Larry Column Eagle

A pair of eagles nesting at Reelfoot Lake.

In the 1960s bald eagles were endangered and virtually extinct in most parts of the United States. Today they are as common as pigeons on statues, but less messy.

A half-century ago it looked like we might have ogled our last eagle, as DDT in the food chain rendered their eggs too brittle to hatch. But use of the pesticide was brought under control, and eagles began a comeback. In 1983 a pair was found nesting in Tennessee.

Today eagles are everywhere, including at Radnor Lake, where I spotted pair while hiking the other day.

To put it in perspective, Radnor Lake is so close to downtown Nashville that on a calm Saturday night you may hear the jukebox at Tootsies. Yet there were the eagles – majestic symbols of the American wilderness, soaring high overhead, white heads and tailfeathers glistening in the winter sun.

Those weren’t my first Tennessee eagles, just the first in Music City.

Every spring I fish Reelfoot Lake in northwest Tennessee, where eagles launched their state comeback. Their giant nests, added onto every year until they are the size of Volkswagens, can be seen all around the lake.

Reelfoot Eagle Tours are big business, with pontoons of eagle-watchers patrolling the shallow waters, binoculars trained on craggy cypress tops. For 17 years the lakeside town of Tiptonville has hosted an Eagle Festival, with displays of eagle-themed arts and crafts.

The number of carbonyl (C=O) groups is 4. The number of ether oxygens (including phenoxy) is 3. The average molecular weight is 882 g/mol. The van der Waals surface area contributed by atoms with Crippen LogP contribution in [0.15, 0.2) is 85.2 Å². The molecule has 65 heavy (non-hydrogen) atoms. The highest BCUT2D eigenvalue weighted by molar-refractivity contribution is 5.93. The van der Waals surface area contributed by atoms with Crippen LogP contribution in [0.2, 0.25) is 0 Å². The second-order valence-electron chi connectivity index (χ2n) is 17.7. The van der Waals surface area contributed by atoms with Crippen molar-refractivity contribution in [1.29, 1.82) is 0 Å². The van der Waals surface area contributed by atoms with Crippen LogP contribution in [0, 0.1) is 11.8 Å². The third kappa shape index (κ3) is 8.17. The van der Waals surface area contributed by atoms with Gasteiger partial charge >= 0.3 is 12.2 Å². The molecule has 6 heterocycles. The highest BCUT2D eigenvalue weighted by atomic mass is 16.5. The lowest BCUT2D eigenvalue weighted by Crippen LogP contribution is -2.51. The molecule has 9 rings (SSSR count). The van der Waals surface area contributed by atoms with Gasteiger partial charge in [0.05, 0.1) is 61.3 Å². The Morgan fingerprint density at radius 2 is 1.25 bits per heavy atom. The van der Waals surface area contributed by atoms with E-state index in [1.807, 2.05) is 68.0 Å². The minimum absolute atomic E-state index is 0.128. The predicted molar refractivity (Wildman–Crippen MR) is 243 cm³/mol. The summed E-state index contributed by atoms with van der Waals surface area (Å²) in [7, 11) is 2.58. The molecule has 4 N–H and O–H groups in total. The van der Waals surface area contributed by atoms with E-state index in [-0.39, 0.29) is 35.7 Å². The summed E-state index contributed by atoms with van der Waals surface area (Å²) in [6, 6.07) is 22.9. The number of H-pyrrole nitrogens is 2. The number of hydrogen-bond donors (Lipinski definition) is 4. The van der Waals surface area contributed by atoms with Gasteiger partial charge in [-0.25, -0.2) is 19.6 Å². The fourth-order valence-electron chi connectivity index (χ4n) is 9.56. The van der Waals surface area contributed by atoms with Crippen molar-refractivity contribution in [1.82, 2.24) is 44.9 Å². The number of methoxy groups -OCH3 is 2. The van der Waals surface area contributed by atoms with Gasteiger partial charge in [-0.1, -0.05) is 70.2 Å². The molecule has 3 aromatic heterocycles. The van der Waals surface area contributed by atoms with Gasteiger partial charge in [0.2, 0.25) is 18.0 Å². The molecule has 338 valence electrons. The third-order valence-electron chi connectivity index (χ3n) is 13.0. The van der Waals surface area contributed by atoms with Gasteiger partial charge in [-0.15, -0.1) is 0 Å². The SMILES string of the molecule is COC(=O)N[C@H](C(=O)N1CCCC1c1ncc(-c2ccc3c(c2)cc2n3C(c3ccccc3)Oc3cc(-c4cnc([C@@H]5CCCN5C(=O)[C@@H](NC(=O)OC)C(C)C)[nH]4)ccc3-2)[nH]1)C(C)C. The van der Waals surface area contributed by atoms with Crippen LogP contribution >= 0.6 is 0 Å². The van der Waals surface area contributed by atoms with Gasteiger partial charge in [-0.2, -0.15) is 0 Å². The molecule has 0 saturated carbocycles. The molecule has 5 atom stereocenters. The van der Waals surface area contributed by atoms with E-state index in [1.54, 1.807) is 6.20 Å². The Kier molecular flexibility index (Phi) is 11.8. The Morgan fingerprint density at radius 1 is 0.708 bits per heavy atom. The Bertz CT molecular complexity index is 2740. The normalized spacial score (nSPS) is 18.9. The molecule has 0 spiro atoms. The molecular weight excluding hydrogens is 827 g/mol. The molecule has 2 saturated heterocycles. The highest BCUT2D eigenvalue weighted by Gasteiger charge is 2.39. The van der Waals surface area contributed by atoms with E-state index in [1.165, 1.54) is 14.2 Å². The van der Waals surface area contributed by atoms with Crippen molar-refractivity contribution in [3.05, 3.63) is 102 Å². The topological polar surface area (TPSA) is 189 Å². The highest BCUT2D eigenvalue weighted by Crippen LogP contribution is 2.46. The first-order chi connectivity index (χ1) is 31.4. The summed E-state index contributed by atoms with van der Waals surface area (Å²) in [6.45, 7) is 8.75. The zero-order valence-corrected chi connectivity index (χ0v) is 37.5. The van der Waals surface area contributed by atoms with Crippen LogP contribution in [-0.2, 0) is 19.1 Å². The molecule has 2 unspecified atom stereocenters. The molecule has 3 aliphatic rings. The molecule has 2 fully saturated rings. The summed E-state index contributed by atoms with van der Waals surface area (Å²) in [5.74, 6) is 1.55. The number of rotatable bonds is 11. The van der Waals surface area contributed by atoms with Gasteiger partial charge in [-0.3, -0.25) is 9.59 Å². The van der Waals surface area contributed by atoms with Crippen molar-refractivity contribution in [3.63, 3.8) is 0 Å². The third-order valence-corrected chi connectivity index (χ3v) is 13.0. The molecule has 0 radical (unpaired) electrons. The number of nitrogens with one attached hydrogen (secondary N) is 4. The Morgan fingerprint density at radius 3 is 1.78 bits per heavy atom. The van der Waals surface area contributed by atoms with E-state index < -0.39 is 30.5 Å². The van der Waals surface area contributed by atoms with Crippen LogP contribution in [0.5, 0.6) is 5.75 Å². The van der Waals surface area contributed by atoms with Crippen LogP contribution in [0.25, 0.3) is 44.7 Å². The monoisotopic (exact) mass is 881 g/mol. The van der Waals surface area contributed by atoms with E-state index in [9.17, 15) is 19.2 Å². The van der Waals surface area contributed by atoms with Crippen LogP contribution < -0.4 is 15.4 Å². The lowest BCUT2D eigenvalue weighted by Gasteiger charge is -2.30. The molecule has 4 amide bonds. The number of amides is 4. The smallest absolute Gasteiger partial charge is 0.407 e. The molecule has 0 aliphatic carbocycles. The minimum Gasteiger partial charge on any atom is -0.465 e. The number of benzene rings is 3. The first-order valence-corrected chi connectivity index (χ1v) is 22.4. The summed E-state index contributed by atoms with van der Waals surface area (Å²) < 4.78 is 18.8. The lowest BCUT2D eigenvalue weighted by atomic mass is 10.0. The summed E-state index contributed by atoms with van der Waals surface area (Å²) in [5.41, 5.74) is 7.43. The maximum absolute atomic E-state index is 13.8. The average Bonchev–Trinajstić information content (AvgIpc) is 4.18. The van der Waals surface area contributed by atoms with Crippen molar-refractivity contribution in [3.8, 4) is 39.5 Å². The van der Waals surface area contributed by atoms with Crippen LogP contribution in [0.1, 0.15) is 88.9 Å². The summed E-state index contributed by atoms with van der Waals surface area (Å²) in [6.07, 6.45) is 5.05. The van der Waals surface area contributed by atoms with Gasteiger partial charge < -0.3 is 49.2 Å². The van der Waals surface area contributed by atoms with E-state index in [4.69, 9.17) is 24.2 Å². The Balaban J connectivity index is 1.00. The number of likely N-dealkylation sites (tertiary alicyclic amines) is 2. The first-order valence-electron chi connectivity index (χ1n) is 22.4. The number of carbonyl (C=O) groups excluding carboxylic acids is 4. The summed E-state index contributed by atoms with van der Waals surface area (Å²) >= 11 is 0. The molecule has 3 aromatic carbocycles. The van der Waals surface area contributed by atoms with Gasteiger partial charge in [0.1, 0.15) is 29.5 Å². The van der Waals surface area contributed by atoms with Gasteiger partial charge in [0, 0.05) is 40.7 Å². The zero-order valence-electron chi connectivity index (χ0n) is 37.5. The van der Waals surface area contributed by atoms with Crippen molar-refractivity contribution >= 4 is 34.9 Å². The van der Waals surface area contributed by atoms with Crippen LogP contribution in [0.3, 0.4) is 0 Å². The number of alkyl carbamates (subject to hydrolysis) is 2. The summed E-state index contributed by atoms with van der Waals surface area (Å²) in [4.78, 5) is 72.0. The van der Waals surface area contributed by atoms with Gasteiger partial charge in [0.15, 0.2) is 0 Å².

Eagles and I go back much further than Radnor and Reelfoot. I saw my first one some 40 years ago deep in the Canadian wilderness. By “one” I mean “one flock.” Around Little Vermillion Lake, accessible only by bush plane, eagles were everywhere.

They emitted a unique high-pitched skreeeeee! The relentless screeeeeeing was entertaining for the first three or four days, then not so much.

The eagles were smart, and our band of anglers was not their first rodeo. They perched in treetops along the banks, watching us fish. When we tossed back an under-sized pike or walleye, an eagle would swoop down and scoop it up.

In addition to being opportunists, the eagles were scavengers. At the end of the day, we would clean our fish and putter out to “Gut Island” to dump the scraps. The trees were full of eagles waiting for supper. Before we could shove off, they would fly down and start chowing down on the rancid fish heads and innards. It wouldn’t have made a pretty post card.

A fishing buddy said an eagle was just a buzzard with a good PR agent.

Ben Franklin suggested making the wild turkey our national symbol, instead of the eagle, but he was defeated by the powerful eagle lobby.

And so stands the majestic eagle, sharp of eye, claw and beak, symbol of strength and might -- despite its table manners.

I’m glad eagles have made a comeback in the Lower Forty-Eight. Now everybody can get a gander at what was once a rare bird.